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Company claims union intimidation

Friday, August 31, 2018
Former workers of Lennox Petroleum Services during the second day of protest over outstanding monies owed in San Fernando on Thursday. Photo by:Kristian De Silva

Even in the face of an injunction from the High Court, protests continued outside Lennox Petroleum Services (LPS) in San Fernando on Thursday as former workers led by the Oilfields Workers’ Trade Union demanded some $30 million in backpay owed to them since 2015.

The workers set up a large banner outside the company’s headquarters at Princess Margaret Street promising to take legal action against the company.

However, LPS managing director Wayne Persad claimed company officials were being threatened by protesters and they had no choice but to file an injunction preventing the OWTU from entering their premises.

In a statement, Persad said the company does not employ 250 workers but had only 25 staff members. Accusing the OWTU of trespassing on its compound and assaulting a security guard, Persad said, “On August 29, the OWTU forcibly entered the compound and assaulted by beating, a security officer. The members of the OWTU, who were about 40 members strong, then proceeded to search the compound, shouting the Chief Executive Officer’s name, and asking him to come out.

Consistent with our company’s emergency policies and procedures, the police were notified of the intrusion and responded within minutes.”

Saying the actions of the OWTU’s members were “criminal in nature and amounted to trespass,” Persad said the company had since filed an injunction in the High Court to prevent any further acts of trespassing as the OWTU have threatened to continue their action.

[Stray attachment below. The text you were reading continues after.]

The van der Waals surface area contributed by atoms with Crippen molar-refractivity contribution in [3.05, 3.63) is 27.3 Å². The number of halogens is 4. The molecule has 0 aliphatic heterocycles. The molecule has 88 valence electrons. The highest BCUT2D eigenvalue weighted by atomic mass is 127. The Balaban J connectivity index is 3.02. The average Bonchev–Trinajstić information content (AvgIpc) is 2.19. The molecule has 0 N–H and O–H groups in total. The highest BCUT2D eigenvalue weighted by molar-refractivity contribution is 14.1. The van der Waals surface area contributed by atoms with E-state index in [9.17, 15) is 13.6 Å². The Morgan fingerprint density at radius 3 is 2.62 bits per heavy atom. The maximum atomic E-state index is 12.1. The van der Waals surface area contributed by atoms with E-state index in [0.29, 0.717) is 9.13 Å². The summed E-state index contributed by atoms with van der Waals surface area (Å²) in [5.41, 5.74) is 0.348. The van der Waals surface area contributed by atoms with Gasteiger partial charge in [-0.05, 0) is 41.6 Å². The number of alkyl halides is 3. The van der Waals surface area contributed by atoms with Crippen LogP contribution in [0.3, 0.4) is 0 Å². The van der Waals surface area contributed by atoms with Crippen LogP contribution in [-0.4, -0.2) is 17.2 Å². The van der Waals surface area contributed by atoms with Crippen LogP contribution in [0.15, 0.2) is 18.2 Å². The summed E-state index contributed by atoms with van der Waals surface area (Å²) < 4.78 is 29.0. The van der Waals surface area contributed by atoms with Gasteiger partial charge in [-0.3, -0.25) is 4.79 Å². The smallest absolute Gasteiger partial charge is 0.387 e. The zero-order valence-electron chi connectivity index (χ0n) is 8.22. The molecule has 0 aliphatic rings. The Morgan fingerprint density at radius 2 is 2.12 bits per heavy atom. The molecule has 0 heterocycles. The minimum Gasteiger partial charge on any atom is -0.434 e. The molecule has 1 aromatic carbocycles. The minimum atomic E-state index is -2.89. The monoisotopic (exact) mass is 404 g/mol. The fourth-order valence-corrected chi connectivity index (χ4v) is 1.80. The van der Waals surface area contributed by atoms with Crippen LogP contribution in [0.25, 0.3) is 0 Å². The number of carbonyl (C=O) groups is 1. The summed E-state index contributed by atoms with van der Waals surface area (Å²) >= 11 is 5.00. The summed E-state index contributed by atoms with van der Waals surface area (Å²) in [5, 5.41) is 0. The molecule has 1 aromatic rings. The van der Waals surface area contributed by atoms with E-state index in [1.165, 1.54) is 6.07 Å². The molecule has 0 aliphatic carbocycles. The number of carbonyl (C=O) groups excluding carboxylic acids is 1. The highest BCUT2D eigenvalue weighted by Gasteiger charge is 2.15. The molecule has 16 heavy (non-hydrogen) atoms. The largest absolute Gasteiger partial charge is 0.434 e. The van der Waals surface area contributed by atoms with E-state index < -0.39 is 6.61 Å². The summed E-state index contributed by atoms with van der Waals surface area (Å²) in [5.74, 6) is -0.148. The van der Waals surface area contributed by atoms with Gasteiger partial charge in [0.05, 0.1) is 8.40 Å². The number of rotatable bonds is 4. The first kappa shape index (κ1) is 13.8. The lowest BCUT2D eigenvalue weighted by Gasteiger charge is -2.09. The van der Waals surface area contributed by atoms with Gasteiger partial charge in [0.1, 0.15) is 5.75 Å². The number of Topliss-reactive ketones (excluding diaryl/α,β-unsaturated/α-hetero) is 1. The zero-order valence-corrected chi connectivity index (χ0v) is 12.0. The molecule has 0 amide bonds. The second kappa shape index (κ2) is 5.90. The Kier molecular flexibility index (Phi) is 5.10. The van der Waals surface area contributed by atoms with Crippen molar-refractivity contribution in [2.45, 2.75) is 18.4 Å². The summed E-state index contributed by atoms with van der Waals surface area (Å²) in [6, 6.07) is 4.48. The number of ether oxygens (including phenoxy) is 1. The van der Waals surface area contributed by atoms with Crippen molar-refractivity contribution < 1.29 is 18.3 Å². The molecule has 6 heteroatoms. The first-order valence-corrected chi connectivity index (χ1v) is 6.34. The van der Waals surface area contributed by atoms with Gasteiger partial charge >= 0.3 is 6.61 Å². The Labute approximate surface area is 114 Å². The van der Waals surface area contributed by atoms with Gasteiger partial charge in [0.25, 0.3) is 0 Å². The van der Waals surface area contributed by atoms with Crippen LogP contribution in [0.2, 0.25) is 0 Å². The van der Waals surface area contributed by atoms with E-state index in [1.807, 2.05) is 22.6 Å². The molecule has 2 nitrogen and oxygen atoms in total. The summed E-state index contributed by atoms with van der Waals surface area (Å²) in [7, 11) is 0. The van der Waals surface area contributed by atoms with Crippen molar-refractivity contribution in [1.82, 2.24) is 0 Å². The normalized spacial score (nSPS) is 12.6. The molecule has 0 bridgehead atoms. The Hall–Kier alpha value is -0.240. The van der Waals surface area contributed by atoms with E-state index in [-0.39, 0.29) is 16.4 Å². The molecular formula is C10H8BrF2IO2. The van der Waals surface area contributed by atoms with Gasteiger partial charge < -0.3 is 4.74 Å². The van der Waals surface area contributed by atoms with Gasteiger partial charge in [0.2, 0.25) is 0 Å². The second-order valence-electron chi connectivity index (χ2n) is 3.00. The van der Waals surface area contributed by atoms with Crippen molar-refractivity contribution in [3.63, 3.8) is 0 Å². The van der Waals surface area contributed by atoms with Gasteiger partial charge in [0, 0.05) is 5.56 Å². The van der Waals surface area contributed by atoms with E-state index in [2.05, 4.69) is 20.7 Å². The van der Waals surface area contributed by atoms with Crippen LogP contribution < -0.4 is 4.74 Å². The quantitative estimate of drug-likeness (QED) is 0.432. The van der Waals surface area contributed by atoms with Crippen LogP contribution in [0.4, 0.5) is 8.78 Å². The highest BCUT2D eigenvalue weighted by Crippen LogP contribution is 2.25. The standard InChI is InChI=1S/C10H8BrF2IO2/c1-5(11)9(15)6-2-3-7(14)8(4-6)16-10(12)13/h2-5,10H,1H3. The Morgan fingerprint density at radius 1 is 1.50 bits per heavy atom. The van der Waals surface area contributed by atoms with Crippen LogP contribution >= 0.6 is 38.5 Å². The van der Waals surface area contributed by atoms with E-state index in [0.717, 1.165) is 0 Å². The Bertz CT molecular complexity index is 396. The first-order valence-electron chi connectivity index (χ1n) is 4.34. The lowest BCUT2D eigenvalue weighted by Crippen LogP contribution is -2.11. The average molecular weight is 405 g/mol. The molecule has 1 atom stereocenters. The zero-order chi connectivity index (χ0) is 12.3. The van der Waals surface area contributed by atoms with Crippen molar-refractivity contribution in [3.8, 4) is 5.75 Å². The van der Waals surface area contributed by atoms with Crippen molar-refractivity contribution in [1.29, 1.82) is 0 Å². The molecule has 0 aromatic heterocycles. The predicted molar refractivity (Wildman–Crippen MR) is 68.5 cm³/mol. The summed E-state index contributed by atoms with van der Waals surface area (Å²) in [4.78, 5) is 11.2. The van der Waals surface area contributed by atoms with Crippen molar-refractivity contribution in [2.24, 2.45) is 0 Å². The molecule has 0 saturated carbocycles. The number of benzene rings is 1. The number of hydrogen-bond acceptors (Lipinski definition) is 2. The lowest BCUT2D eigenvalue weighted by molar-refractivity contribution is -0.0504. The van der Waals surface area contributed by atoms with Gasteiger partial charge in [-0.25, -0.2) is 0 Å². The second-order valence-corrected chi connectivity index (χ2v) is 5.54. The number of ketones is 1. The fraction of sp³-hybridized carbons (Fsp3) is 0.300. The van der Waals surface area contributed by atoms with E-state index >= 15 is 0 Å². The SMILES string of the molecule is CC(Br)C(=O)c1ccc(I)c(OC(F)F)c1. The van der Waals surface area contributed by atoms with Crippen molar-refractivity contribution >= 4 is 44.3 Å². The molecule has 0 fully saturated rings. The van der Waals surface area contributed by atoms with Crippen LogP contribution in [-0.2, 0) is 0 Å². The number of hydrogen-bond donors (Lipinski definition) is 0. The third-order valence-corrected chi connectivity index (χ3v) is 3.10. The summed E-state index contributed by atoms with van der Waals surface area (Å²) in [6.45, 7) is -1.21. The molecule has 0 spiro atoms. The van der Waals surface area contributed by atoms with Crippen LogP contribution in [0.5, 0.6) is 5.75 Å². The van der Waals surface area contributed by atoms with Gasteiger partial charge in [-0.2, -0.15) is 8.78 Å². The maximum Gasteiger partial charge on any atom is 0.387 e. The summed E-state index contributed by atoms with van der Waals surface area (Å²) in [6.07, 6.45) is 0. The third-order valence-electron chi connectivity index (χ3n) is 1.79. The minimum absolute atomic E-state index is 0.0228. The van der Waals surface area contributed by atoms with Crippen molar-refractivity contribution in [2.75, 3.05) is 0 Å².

“The acts of the OWTU were extremely unwarranted and were designed to intimidate our company’s management and staff,” Persad said.

He said on Monday it received correspondence from the OWTU that the dispute over backpay was forwarded to the Ministry of Labour and a meeting is scheduled for September 11.

Noting that the company’s founder, Pamela Persad, passed away on August 18, he said the company was in transition and the union had exploited the company’s present vulnerabilities. He also said none of the 25 staff members were OWTU members and none of the protesters were company employees.

“Therefore, it is not correct to say that the OWTU protested in solidarity with our company’s workers and none of the said protesters were authorised to be on our company’s compound. Since the protest, members of our management and staff have received numerous threatening phone calls and text messages. Our company wishes to advise that it shall take every possible measure to ensure the safety of our management and staff, and will be prosecuting every person who threatens the safety of our employees to the fullest extent of the law,” Persad added.

He also said his company was the only labour service provider in T&T with a settled Collective Bargaining Agreement for the period 2018-2020 and is presently without a labour service contract. He said his company has also not withheld any legitimate payment which is due to any worker.

OWTU’s Chief labour relations officer Lyndon Mendoza and president general Ancel Roget could not be reached for comment.


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